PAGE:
A snapshot of growth forecasts also implies a troubled company. Sales are expected to barely grow in 2014 and 2015, and per-share profits are also stuck in low-growth mode. The challenged global economy gets some of the blame, but bolder action is needed to restore this company's luster.

Yet GE remains in fighting shape. Thanks to solid cash flow, the company's cash balance grew from $77 billion in 2012 to $132.5 billion a year later. The company also reduced long-term debt by $31 billion in 2013. A cleaner balance sheet may enable Immelt to pursue the bold strike that many hope for.

Meanwhile, GE's directors have shown their support. From late November to late January, a pair of them acquired a combined 19,000 shares at an average price of $26. Immelt followed suit with his own purchase of 40,000 shares at $25 a share. The stock has now moved below all of those transaction prices, and investors should use the buying signal to take a fresh look at this beleaguered conglomerate.

3. Ruby Tuesday (NYSE: RT)​
James Buettgen is working hard to get investors to pay attention to his company. The CEO of Ruby Tuesday acquired 100,000 shares in early November at an average price of $5.88. That led to a fresh spike in the stock, as investors sensed that value-unlocking moves would soon be announced. That upward move couldn't be sustained, so Buettgen went back to the well, acquiring 50,000 shares at $5.63 apiece in late January. Shares are now even lower than that second purchase price.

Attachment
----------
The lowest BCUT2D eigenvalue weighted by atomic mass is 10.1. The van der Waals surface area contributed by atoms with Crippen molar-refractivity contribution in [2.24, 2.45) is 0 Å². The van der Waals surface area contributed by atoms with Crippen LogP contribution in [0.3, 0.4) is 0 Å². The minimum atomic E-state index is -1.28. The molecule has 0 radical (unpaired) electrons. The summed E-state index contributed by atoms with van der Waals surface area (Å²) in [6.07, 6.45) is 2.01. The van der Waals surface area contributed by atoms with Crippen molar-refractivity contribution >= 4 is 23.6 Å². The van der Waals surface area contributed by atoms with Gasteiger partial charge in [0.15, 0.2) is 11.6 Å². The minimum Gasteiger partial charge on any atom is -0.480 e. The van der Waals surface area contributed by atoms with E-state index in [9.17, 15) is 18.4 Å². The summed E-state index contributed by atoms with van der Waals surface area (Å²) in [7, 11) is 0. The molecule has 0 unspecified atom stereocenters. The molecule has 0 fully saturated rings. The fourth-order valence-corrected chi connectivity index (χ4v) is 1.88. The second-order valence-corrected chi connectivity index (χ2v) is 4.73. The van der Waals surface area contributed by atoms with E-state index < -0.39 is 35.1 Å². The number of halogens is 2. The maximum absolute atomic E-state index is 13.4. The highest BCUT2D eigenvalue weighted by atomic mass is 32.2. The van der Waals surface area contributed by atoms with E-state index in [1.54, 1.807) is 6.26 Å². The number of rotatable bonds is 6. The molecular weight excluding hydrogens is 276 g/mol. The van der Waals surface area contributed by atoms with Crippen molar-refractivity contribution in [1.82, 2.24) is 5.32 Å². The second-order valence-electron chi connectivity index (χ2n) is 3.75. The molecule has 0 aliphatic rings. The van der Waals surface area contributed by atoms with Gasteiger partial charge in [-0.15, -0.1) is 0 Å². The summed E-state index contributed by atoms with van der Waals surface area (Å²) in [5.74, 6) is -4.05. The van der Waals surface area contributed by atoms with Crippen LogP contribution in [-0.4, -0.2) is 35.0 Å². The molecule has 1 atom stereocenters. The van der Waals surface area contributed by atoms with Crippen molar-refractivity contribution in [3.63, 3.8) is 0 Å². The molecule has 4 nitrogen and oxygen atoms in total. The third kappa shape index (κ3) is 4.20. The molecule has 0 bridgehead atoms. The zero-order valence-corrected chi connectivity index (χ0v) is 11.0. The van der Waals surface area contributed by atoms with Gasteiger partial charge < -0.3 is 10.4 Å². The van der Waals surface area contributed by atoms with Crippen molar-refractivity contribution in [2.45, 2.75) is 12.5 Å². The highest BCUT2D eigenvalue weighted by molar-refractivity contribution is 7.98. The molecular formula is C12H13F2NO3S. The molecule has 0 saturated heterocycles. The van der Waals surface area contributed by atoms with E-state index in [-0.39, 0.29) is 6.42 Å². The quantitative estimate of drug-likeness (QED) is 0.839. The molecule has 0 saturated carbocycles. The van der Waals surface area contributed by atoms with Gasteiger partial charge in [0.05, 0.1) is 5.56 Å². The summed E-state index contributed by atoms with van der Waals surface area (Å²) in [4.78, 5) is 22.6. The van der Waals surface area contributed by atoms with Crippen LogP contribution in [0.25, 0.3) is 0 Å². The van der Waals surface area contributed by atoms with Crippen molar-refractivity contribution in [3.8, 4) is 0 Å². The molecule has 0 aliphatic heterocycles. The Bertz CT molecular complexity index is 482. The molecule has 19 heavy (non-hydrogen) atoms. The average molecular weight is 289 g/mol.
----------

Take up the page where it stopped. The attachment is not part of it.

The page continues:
This restaurant erred in an attempt to move upscale, and it's now in the painful process of re-establishing its image as a value-oriented dining chain. Some investors believe that Ruby Tuesday would be better managed by turnaround specialists, which has led to rising chatter about an investment banking relationship with Goldman Sachs. If that's the case, Buettgen's insider buying may be based on a belief that the chain would garner a decent premium from a buyout shop. ​

Other companies which have seen insider buying come at prices above current trading levels:

• MVC Capital (NYSE: MVC)
• PROS Holding (NYSE: PRO)
• Reed's Inc. (NYSE: REED)
• Triumph Group (NYSE: TGI)
• First Niagara Financial (Nasdaq: FNFG)
• Unifi (NYSE: UFI)
• Janus Capital (NYSE: JNS)
• Oil-Dri (NYSE: ODC)
• Optimize RX (OTC: OPRX)
• Orchid Island Capital (NYSE: ORC)
• CHC Group (NYSE: HELI)

Risks to Consider: As noted earlier, insiders are lousy market timers, so these should be used as long-term signals, not short-term ones.

Action to Take --> Few insiders would be foolish enough to commit their own capital if business conditions are worse than the investing public suggests. On the contrary, insiders generally believe that business is good or even better than a lagging share price believes. Buying such stocks at prices below where insiders paid provides an extra margin for error.